Into Bones Like Oil by Kaaron Warren
Atlanta. Meerkat Press. 2019. 100 pages.
Kaaron Warren relives her fascination with ghosts and, like every great writer, steals her stories from the everyday. But nothing is everyday in where she takes you. Into Bones Like Oil is a nonimposing story that is a big haunting for the unsettling themes it explores.
In the gentle ticking of a clock, the silent roll of a sea, the narrative invites us into protagonist Dora’s solitude. The story discloses a mother’s guilt. We are trapped with Dora inside a shipwrecked house and its shipwrecked occupants, and all its visiting ghosts.
As in such (multi) award-winning works as Tide of Stone (2018) and The Grief Hole (2016), Warren lulls you with deceptively simple text into a complex oddity, where all characters are nearly appealing in their flaws. Like Trevor, who is handsome in an immature way; short and bouncy, he’s like a little Fluffy. Like ex-sailor Luke, easy on the eye, so full of secrets. Like big Larry, so strong, his handshake could break bone. Like Roy, with the skin disease, the landlord who lures specters, who takes advantage of sleepers—conduits to ghosts and their stories.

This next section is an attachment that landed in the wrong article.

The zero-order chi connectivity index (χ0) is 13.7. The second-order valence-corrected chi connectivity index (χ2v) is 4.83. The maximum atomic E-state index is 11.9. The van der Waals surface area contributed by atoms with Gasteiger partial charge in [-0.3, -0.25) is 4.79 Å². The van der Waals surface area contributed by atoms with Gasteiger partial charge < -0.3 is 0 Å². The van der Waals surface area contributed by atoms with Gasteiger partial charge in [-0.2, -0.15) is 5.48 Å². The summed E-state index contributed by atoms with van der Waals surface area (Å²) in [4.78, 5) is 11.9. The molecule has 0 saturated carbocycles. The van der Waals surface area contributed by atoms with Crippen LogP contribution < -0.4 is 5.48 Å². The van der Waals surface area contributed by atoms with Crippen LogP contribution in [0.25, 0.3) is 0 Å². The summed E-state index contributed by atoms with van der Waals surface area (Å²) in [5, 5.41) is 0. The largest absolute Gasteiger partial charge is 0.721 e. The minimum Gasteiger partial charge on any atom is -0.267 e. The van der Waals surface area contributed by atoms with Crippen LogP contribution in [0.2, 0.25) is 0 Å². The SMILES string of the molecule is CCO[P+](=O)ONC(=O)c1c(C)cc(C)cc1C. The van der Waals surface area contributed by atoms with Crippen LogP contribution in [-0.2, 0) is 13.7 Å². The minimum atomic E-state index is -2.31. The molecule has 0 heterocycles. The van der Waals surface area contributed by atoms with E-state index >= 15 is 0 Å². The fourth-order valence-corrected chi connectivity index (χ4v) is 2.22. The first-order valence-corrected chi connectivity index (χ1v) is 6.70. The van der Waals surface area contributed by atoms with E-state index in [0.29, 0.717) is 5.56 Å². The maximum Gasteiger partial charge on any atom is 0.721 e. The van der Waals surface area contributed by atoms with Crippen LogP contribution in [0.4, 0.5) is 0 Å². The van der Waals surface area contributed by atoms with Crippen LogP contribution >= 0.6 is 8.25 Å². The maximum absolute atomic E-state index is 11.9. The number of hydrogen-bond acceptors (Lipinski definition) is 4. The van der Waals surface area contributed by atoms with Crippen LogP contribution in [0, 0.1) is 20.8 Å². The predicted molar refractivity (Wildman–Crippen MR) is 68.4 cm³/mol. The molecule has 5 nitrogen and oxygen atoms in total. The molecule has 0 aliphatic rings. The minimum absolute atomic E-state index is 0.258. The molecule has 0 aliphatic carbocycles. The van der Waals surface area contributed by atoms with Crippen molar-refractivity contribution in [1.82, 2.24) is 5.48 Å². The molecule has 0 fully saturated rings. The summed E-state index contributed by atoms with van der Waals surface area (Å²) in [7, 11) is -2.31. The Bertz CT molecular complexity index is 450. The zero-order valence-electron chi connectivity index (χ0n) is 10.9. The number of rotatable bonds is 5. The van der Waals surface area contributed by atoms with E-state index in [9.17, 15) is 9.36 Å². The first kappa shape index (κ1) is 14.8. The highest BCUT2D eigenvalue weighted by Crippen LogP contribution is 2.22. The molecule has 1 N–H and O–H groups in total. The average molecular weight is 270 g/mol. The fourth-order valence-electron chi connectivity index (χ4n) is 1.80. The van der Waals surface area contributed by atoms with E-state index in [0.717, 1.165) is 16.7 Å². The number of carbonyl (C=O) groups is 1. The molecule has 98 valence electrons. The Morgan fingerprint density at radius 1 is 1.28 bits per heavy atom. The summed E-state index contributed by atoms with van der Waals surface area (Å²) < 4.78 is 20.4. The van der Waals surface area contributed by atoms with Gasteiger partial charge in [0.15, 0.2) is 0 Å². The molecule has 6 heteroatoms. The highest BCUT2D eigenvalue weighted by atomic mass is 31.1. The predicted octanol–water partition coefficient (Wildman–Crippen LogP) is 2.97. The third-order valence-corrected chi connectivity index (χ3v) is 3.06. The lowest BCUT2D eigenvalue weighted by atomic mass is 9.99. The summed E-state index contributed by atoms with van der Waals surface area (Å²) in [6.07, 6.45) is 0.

Warren enchants you with what she tells, what she doesn’t tell. There is an omnipresent suspense inside a vivid sense of place, a most gloomy place: “The bathroom was tiled, floor and walls, in pale purple with gold streaks. It gave the room an odd glow, because the light fitting was set high in the ceiling and dim due to dust and insects in the pale green glass globe. The toilet was old but clean.”
There are smells everywhere: wet hair, hot metal, musk. And sound: feet, cars, the tick tock of an unseen clock. The prose is quietly ruthless. A reveal about something dreadful, like an infant torn live from a hung woman’s belly, falls out of a normal conversation about something else. There is almost a monotony to the story, yet just as you relax there are shadows of people in the room.
Into Bones Like Oil is Kaaron Warren in her element. Her summons into a wine bar of sorts. For ghosts. Shipwrecked ones. And nothing is innocent. Not even you.